Overall, if these proposed regulations were adopted, they would create an overreach of federal authority into what is currently state-level and institution-level decision-making, and they would set a dangerous precedent to alter federal financial aid policy through regulation rather than through the legislative process. This simply cannot stand as it violates fundamental principles of our democratic processes.
The Department mandates the following indicators as the basis of the rating system to be used by each state (NPRM, pp. 71833-71836):
·       Student Learning Outcomes
·       Placement and Retention Data
·       Graduate and Employer Surveys
·       Accreditation or State Program Approval
The costs associated with gathering and analyzing all of this data are prohibitive, for states and for institutions. They also place a burden of time and effort on institutions and their faculty and staff that are already stretched beyond capacity by the burdens of accreditation. Ultimately such an unfunded mandate will mean harm to all stakeholders, from teacher educators, to teachers, to children, and to the educational institutions meant to help them.
As a top-down mandate, the regulations ignore extant research on a number of issues, and clearly lack the necessary deliberation and input from experts that is required when seeking such broad and far-reaching changes to teacher education. They continue an inappropriate reliance of standardized tests for accountability with no scientific validity, such as the use of value-added modeling (VAM) found in the determination of student growth and in teacher evaluations where student growth is among the measures used, as evidenced in p. 71837 of the NPRM.  The regulations seek to hold institutions accountable for things they have no direct control over, including working conditions of their graduates, employment trends, the ability to collect valid and complete data, and so on. Privacy concerns are not addressed, while we are witnessing a fast-growing national concern about the implications for the massive data tracking that is occurring in education.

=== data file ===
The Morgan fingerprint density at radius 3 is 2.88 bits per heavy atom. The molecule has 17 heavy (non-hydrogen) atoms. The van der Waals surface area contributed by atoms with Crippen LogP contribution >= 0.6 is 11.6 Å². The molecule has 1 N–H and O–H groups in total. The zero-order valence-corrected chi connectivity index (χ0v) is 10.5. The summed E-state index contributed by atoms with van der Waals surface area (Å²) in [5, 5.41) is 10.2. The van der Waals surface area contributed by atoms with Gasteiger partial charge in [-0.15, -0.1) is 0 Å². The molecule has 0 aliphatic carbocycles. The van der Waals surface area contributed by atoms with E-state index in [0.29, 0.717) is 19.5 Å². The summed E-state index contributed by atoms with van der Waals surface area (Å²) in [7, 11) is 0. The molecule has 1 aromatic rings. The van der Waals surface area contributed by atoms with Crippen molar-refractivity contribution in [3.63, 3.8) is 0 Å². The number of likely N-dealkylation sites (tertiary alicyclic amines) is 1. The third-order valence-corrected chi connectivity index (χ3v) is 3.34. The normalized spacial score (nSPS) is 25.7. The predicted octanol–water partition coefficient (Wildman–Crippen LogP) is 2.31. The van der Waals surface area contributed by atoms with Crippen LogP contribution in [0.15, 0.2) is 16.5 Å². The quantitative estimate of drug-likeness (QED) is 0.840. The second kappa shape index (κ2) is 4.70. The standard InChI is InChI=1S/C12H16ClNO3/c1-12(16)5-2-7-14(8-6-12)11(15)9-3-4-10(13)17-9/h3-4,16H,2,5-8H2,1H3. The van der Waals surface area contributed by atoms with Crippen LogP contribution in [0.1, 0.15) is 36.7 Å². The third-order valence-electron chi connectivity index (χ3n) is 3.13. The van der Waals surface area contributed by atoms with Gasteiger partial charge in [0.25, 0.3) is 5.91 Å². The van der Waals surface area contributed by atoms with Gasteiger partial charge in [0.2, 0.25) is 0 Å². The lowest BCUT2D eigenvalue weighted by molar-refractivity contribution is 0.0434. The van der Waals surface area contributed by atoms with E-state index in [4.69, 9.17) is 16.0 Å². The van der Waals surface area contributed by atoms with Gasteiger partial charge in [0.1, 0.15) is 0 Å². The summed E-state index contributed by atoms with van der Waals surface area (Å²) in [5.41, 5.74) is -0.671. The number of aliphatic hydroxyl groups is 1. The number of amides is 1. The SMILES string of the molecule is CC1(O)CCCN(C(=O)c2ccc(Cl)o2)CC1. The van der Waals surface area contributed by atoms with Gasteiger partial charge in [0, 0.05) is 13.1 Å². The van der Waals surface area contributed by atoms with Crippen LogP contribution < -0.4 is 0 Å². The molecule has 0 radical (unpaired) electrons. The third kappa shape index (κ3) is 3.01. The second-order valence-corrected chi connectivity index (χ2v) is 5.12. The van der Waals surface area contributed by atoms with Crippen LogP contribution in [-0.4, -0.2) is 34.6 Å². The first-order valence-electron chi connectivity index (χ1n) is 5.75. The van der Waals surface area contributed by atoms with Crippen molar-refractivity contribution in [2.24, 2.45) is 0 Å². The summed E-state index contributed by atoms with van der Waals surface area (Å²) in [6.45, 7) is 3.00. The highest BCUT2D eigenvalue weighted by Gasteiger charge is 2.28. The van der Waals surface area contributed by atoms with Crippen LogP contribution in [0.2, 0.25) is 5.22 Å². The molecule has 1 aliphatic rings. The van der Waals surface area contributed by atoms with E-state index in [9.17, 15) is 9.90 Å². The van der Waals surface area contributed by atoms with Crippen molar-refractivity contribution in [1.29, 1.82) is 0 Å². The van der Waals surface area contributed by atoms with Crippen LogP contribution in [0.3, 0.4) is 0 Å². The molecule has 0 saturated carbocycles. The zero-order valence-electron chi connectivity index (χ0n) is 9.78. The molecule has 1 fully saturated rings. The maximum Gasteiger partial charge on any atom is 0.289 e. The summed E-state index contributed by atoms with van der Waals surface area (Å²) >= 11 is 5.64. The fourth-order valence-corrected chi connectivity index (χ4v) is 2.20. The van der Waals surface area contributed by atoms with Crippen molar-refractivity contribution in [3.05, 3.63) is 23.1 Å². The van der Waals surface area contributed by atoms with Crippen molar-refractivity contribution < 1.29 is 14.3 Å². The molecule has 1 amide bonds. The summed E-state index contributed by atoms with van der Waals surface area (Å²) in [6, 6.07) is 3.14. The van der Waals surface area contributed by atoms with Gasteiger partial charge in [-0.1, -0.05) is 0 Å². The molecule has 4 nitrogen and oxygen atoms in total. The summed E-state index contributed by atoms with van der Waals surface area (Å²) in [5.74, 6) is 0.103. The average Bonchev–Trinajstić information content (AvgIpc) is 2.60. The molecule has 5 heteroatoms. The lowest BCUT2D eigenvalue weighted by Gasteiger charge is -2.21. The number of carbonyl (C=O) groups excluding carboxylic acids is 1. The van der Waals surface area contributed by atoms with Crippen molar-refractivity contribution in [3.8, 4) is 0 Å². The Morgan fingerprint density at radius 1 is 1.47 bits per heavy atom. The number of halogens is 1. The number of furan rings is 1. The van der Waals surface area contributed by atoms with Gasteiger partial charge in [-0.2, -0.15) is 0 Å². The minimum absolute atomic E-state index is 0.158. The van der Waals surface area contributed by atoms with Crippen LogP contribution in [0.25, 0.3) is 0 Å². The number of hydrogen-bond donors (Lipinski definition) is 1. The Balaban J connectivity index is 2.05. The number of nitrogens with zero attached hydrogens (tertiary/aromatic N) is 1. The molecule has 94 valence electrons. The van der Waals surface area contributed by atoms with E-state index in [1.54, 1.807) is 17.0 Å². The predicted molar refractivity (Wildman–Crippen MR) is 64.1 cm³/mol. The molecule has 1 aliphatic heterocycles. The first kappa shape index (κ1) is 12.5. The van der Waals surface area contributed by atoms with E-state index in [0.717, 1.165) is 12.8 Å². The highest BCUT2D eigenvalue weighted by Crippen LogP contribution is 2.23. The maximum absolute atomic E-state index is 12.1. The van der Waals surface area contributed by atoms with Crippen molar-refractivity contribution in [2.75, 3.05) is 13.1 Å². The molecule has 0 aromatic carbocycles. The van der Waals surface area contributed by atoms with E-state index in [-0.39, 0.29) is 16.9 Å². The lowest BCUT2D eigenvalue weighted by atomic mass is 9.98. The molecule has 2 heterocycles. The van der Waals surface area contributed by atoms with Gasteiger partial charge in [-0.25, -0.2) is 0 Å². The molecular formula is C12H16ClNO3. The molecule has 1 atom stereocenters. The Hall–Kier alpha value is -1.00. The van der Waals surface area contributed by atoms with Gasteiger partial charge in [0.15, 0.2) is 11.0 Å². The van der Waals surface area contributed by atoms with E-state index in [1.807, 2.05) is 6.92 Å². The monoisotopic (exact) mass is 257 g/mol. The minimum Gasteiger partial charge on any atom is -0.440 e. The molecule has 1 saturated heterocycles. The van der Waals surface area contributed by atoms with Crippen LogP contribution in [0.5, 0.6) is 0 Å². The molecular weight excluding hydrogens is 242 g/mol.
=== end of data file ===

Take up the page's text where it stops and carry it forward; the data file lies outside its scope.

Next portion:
These proposed regulations create perverse incentives that will harm rather than help the needed improvements in teacher education. Institutions will be rewarded for not partnering with the high-poverty schools that could benefit from having pre-service teachers and faculty working with them, for not accepting non-traditional candidates into their programs, and for not helping to place graduates in the schools where they are most needed. I wrote of these perverse incentives on my blog in 2013 when the CAEP standards were first released and expressed the concern that such a focus on teacher effectiveness as defined by increasing test scores would lead to a growing lack of attention to many other important factors in considering issues of quality that would have a detrimental effect on P-12 students. The “rigorous teacher candidate entry and exit qualifications” (NPRM, p. 71835) now in place in our state are already having a negative impact on our work, with little evidence to suggest that these licensure requirements will lead to better teaching. For example, the considerable work entailed in completing the edTPA during student teaching has meant a greatly diminished focus on many aspects of preparing pre-service teachers to be capable of having the confidence and skills to be successful first year teachers. I am not alone in believing that this type of performance assessment belongs in the induction years rather than at a time of intense learning as a guest in another’s classroom.